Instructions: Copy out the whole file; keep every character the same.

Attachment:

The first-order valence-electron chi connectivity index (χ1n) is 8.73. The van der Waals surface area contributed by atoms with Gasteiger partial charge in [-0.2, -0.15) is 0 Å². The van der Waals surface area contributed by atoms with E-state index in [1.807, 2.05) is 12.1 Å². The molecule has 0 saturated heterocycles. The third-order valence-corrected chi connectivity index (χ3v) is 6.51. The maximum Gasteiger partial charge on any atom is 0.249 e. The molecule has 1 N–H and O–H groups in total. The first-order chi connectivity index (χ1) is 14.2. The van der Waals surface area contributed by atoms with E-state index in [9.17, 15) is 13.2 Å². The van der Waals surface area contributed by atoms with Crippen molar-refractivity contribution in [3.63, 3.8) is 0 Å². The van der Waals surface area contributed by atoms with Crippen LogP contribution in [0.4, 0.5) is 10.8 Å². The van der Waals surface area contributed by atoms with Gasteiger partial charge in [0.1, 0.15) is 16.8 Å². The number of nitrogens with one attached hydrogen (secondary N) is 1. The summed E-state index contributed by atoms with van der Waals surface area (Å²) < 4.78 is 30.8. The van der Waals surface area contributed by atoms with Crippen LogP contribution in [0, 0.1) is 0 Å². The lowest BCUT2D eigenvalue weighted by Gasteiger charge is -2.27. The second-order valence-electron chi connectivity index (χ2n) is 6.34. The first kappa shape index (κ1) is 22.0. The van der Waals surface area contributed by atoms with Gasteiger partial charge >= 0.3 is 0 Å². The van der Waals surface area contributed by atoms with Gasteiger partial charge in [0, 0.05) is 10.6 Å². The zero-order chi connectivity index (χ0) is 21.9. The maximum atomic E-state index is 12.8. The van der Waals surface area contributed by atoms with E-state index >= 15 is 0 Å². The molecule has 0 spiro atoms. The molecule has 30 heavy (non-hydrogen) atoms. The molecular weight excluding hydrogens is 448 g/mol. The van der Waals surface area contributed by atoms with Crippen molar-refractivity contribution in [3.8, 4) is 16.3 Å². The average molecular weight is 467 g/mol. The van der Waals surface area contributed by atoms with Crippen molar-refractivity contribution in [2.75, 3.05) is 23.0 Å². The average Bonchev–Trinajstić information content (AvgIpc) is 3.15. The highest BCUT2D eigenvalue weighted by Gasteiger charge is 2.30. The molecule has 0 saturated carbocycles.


The first-order valence-electron chi connectivity index (χ1n) is 8.73. The van der Waals surface area contributed by atoms with Gasteiger partial charge in [-0.2, -0.15) is 0 Å². The van der Waals surface area contributed by atoms with E-state index in [1.807, 2.05) is 12.1 Å². The molecule has 0 saturated heterocycles. The third-order valence-corrected chi connectivity index (χ3v) is 6.51. The maximum Gasteiger partial charge on any atom is 0.249 e. The molecule has 1 N–H and O–H groups in total. The first-order chi connectivity index (χ1) is 14.2. The van der Waals surface area contributed by atoms with E-state index in [9.17, 15) is 13.2 Å². The van der Waals surface area contributed by atoms with Crippen molar-refractivity contribution in [3.63, 3.8) is 0 Å². The van der Waals surface area contributed by atoms with Crippen LogP contribution in [0.4, 0.5) is 10.8 Å². The van der Waals surface area contributed by atoms with Gasteiger partial charge in [0.1, 0.15) is 16.8 Å². The number of nitrogens with one attached hydrogen (secondary N) is 1. The summed E-state index contributed by atoms with van der Waals surface area (Å²) < 4.78 is 30.8. The van der Waals surface area contributed by atoms with Crippen LogP contribution in [0, 0.1) is 0 Å². The lowest BCUT2D eigenvalue weighted by Gasteiger charge is -2.27. The second-order valence-electron chi connectivity index (χ2n) is 6.34. The first kappa shape index (κ1) is 22.0. The van der Waals surface area contributed by atoms with Gasteiger partial charge >= 0.3 is 0 Å². The van der Waals surface area contributed by atoms with Gasteiger partial charge in [0, 0.05) is 10.6 Å². The zero-order chi connectivity index (χ0) is 21.9. The maximum atomic E-state index is 12.8. The van der Waals surface area contributed by atoms with E-state index >= 15 is 0 Å². The molecule has 0 spiro atoms. The molecule has 30 heavy (non-hydrogen) atoms. The molecular weight excluding hydrogens is 448 g/mol. The van der Waals surface area contributed by atoms with Crippen molar-refractivity contribution in [3.8, 4) is 16.3 Å². The average molecular weight is 467 g/mol. The van der Waals surface area contributed by atoms with Crippen molar-refractivity contribution in [2.75, 3.05) is 23.0 Å². The average Bonchev–Trinajstić information content (AvgIpc) is 3.15. The highest BCUT2D eigenvalue weighted by Gasteiger charge is 2.30. The molecule has 0 saturated carbocycles.